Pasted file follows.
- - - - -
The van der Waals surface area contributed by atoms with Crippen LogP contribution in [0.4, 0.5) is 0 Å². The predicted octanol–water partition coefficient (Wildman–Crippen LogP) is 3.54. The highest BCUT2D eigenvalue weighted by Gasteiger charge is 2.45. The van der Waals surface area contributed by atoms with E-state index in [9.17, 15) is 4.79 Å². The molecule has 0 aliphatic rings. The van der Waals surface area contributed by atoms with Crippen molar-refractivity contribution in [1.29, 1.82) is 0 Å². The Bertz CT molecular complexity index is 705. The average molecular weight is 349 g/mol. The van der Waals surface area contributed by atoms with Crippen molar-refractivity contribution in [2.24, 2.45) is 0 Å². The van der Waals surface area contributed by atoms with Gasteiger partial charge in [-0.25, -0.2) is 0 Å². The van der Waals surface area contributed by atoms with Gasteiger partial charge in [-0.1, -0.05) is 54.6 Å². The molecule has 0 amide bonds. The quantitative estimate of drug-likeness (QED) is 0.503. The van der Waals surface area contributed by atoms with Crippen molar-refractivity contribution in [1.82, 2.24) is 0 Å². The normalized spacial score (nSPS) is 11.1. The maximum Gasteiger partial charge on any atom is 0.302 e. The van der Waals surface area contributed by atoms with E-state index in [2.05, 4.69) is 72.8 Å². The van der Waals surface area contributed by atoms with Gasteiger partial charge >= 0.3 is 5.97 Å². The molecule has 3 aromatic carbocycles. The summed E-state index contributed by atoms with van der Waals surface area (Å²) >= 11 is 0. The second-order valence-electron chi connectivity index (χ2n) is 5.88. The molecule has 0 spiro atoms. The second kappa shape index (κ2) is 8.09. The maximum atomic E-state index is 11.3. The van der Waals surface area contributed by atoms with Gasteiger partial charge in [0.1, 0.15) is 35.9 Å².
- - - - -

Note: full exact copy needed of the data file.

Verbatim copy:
The van der Waals surface area contributed by atoms with Crippen LogP contribution in [0.4, 0.5) is 0 Å². The predicted octanol–water partition coefficient (Wildman–Crippen LogP) is 3.54. The highest BCUT2D eigenvalue weighted by Gasteiger charge is 2.45. The van der Waals surface area contributed by atoms with E-state index in [9.17, 15) is 4.79 Å². The molecule has 0 aliphatic rings. The van der Waals surface area contributed by atoms with Crippen molar-refractivity contribution in [1.29, 1.82) is 0 Å². The Bertz CT molecular complexity index is 705. The average molecular weight is 349 g/mol. The van der Waals surface area contributed by atoms with Crippen molar-refractivity contribution in [2.24, 2.45) is 0 Å². The van der Waals surface area contributed by atoms with Gasteiger partial charge in [-0.25, -0.2) is 0 Å². The van der Waals surface area contributed by atoms with Gasteiger partial charge in [-0.1, -0.05) is 54.6 Å². The molecule has 0 amide bonds. The quantitative estimate of drug-likeness (QED) is 0.503. The van der Waals surface area contributed by atoms with Crippen molar-refractivity contribution in [1.82, 2.24) is 0 Å². The normalized spacial score (nSPS) is 11.1. The maximum Gasteiger partial charge on any atom is 0.302 e. The van der Waals surface area contributed by atoms with E-state index in [2.05, 4.69) is 72.8 Å². The van der Waals surface area contributed by atoms with Gasteiger partial charge >= 0.3 is 5.97 Å². The molecule has 3 aromatic carbocycles. The summed E-state index contributed by atoms with van der Waals surface area (Å²) >= 11 is 0. The second-order valence-electron chi connectivity index (χ2n) is 5.88. The molecule has 0 spiro atoms. The second kappa shape index (κ2) is 8.09. The maximum atomic E-state index is 11.3. The van der Waals surface area contributed by atoms with Gasteiger partial charge in [0.1, 0.15) is 35.9 Å².